8. References

8.1. Normative References

Leiba, B., "Ambiguity of Uppercase vs Lowercase in RFC 2119 Key Words", BCP 14, RFC 8174, DOI 10.17487/RFC8174, , <>.
Rekhter, Y., Ed., Li, T., Ed., and S. Hares, Ed., "A Border Gateway Protocol 4 (BGP-4)", RFC 4271, DOI 10.17487/RFC4271, , <>.

8.2. Informative References

Chandra, R., Traina, P., and T. Li, "BGP Communities Attribute", RFC 1997, DOI 10.17487/RFC1997, , <>.
Bradner, S., "Key words for use in RFCs to Indicate Requirement Levels", BCP 14, RFC 2119, DOI 10.17487/RFC2119, , <>.
Sangli, S., Tappan, D., and Y. Rekhter, "BGP Extended Communities Attribute", RFC 4360, DOI 10.17487/RFC4360, , <>.
Rosen, E. and Y. Rekhter, "BGP/MPLS IP Virtual Private Networks (VPNs)", RFC 4364, DOI 10.17487/RFC4364, , <>.
Bates, T., Chen, E., and R. Chandra, "BGP Route Reflection: An Alternative to Full Mesh Internal BGP (IBGP)", RFC 4456, DOI 10.17487/RFC4456, , <>.
Bates, T., Chandra, R., Katz, D., and Y. Rekhter, "Multiprotocol Extensions for BGP-4", RFC 4760, DOI 10.17487/RFC4760, , <>.
Traina, P., McPherson, D., and J. Scudder, "Autonomous System Confederations for BGP", RFC 5065, DOI 10.17487/RFC5065, , <>.
Scudder, J. and R. Chandra, "Capabilities Advertisement with BGP-4", RFC 5492, DOI 10.17487/RFC5492, , <>.
Harrington, D., "Guidelines for Considering Operations and Management of New Protocols and Protocol Extensions", RFC 5706, DOI 10.17487/RFC5706, , <>.
Marques, P., Raszuk, R., Patel, K., Kumaki, K., and T. Yamagata, "Internal BGP as the Provider/Customer Edge Protocol for BGP/MPLS IP Virtual Private Networks (VPNs)", RFC 6368, DOI 10.17487/RFC6368, , <>.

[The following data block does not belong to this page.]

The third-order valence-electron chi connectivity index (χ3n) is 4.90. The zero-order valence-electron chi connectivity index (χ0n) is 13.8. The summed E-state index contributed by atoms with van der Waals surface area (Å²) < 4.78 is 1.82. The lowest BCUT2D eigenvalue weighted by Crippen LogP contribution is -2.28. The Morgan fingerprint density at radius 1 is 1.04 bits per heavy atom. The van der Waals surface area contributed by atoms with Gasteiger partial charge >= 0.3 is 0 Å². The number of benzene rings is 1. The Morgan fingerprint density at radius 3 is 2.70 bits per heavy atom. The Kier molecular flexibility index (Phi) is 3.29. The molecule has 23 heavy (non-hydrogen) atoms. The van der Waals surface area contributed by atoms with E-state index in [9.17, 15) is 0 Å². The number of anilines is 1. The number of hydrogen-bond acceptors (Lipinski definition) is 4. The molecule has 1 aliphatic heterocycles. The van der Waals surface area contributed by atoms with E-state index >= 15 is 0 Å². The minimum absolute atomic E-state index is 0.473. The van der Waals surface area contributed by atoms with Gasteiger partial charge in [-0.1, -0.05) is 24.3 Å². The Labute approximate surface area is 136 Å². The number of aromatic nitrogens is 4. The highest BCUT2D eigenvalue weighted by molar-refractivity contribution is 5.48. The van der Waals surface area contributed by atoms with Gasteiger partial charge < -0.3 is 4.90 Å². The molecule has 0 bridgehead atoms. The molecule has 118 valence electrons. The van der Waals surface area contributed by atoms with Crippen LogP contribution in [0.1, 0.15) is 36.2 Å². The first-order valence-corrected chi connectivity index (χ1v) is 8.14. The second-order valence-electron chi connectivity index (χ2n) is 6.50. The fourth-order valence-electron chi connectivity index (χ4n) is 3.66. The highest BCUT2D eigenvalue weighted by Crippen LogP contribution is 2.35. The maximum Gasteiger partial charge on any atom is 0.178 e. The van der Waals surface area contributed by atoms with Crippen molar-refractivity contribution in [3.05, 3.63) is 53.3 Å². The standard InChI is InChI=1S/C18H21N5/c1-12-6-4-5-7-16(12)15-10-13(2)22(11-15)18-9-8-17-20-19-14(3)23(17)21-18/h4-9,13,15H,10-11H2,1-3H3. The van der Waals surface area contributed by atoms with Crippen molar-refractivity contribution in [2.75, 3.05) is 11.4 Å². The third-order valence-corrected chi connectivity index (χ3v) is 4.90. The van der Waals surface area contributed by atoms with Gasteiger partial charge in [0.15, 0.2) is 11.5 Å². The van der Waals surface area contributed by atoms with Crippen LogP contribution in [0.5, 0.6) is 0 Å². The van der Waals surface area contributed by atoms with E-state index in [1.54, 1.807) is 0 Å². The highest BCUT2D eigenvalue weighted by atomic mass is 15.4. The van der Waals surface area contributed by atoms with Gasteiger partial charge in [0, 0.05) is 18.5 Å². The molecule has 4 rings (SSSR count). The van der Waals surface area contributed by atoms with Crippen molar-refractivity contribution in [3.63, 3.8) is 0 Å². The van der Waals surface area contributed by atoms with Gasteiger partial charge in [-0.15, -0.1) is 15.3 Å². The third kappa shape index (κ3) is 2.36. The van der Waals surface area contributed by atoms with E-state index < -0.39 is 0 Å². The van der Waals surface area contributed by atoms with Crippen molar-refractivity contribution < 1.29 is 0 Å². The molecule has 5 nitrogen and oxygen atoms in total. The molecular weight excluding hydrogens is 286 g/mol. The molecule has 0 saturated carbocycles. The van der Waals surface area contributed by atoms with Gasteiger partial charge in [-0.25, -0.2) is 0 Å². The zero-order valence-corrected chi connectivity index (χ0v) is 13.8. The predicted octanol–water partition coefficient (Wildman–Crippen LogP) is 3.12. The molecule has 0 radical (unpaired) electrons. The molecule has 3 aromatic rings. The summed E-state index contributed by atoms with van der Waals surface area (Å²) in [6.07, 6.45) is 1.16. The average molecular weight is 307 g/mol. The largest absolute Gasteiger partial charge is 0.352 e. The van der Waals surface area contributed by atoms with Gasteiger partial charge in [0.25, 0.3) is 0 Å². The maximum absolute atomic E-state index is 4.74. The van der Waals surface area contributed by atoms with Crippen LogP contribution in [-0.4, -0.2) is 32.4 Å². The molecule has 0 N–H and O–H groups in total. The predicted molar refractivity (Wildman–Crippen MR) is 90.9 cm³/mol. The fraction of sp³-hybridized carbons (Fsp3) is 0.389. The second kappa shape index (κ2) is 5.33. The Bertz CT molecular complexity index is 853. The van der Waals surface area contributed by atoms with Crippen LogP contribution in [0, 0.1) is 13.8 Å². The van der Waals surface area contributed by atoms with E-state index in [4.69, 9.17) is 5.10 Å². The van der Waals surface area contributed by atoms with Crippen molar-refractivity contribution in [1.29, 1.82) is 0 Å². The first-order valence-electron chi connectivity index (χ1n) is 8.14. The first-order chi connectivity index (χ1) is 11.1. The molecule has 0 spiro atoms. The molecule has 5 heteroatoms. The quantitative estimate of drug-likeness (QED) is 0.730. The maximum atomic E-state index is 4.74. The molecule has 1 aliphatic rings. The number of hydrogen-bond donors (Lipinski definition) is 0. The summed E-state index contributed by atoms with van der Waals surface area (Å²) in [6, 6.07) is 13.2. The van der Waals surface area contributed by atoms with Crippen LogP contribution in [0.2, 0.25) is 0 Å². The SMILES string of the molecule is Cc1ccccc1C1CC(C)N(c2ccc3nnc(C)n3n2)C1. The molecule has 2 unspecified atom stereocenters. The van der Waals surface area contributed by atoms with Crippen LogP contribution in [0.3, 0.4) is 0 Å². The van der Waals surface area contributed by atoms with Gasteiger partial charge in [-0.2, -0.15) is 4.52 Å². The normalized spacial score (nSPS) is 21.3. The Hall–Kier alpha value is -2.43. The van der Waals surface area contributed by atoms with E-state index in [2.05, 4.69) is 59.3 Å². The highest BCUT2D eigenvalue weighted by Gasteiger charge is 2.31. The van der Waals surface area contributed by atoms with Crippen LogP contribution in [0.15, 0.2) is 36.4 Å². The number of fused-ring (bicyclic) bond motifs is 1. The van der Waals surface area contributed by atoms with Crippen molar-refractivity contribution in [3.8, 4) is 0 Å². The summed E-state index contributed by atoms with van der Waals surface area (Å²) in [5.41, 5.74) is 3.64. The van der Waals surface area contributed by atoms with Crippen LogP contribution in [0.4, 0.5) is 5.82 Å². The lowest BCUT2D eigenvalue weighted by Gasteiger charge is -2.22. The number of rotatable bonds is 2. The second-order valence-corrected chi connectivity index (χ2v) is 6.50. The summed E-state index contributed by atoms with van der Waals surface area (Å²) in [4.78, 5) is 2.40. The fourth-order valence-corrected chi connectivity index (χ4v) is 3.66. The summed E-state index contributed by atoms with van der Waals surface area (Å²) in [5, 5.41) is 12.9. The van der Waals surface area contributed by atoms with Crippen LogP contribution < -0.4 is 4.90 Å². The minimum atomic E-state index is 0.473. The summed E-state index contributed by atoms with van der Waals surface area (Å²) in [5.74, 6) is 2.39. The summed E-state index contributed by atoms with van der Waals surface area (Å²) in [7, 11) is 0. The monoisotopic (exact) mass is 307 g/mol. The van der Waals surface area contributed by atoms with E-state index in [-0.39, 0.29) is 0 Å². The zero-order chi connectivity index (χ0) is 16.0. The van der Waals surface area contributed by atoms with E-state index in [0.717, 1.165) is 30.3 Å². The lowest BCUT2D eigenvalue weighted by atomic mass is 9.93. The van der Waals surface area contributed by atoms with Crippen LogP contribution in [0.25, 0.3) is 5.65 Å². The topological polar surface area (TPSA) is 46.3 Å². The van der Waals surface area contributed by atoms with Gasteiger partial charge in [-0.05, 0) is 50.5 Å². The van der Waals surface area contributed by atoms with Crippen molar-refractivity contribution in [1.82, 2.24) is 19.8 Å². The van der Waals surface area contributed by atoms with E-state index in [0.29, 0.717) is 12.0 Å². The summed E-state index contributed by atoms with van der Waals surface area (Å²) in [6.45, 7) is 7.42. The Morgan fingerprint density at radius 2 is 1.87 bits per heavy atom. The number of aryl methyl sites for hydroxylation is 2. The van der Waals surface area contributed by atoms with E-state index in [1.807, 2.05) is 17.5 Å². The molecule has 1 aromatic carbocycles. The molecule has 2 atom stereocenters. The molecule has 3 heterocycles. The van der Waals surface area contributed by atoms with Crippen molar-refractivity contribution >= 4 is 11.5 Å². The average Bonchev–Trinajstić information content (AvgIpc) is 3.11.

Kompella, K., Drake, J., Amante, S., Henderickx, W., and L. Yong, "The Use of Entropy Labels in MPLS Forwarding", RFC 6790, DOI 10.17487/RFC6790, , <>.
Mohapatra, P., Fernando, R., Rosen, E., and J. Uttaro, "The Accumulated IGP Metric Attribute for BGP", RFC 7311, DOI 10.17487/RFC7311, , <>.
Durand, J., Pepelnjak, I., and G. Doering, "BGP Operations and Security", BCP 194, RFC 7454, DOI 10.17487/RFC7454, , <>.
Chen, E., Ed., Scudder, J., Ed., Mohapatra, P., and K. Patel, "Revised Error Handling for BGP UPDATE Messages", RFC 7606, DOI 10.17487/RFC7606, , <>.
King, T., Dietzel, C., Snijders, J., Doering, G., and G. Hankins, "BLACKHOLE Community", RFC 7999, DOI 10.17487/RFC7999, , <>.
Heitz, J., Ed., Snijders, J., Ed., Patel, K., Bagdonas, I., and N. Hilliard, "BGP Large Communities Attribute", RFC 8092, DOI 10.17487/RFC8092, , <>.
Previdi, S., Filsfils, C., Lindem, A., Ed., Sreekantiah, A., and H. Gredler, "Segment Routing Prefix Segment Identifier Extensions for BGP", RFC 8669, DOI 10.17487/RFC8669, , <>.
Patel, K., Van de Velde, G., Sangli, S., and J. Scudder, "The BGP Tunnel Encapsulation Attribute", RFC 9012, DOI 10.17487/RFC9012, , <>.
Azimov, A., Bogomazov, E., Bush, R., Patel, K., and K. Sriram, "Route Leak Prevention and Detection Using Roles in UPDATE and OPEN Messages", RFC 9234, DOI 10.17487/RFC9234, , <>.
Patel, K., Uttaro, J., Decraene, B., Henderickx, W., and J. Haas, "Constrain Attribute announcement within BGP", Work in Progress, Internet-Draft, draft-ietf-idr-bgp-attribute-announcement-03, , <>.
Decraene, B., Scudder, J., Henderickx, W., Kompella, K., Mohanty, M., Uttaro, J., and B. Wen, "BGP Next Hop Dependent Capabilities Attribute", Work in Progress, Internet-Draft, draft-ietf-idr-entropy-label-13, , <>.
Raszuk, R., Haas, J., Lange, A., Decraene, B., Amante, S., and P. Jakma, "BGP Community Container Attribute", Work in Progress, Internet-Draft, draft-ietf-idr-wide-bgp-communities-11, , <>.


Thanks to Greg Skinner for suggested edits on the document.



Author's Address

Jeffrey Haas
Juniper Networks
1133 Innovation Way
Sunnyvale, CA 94089
United States of America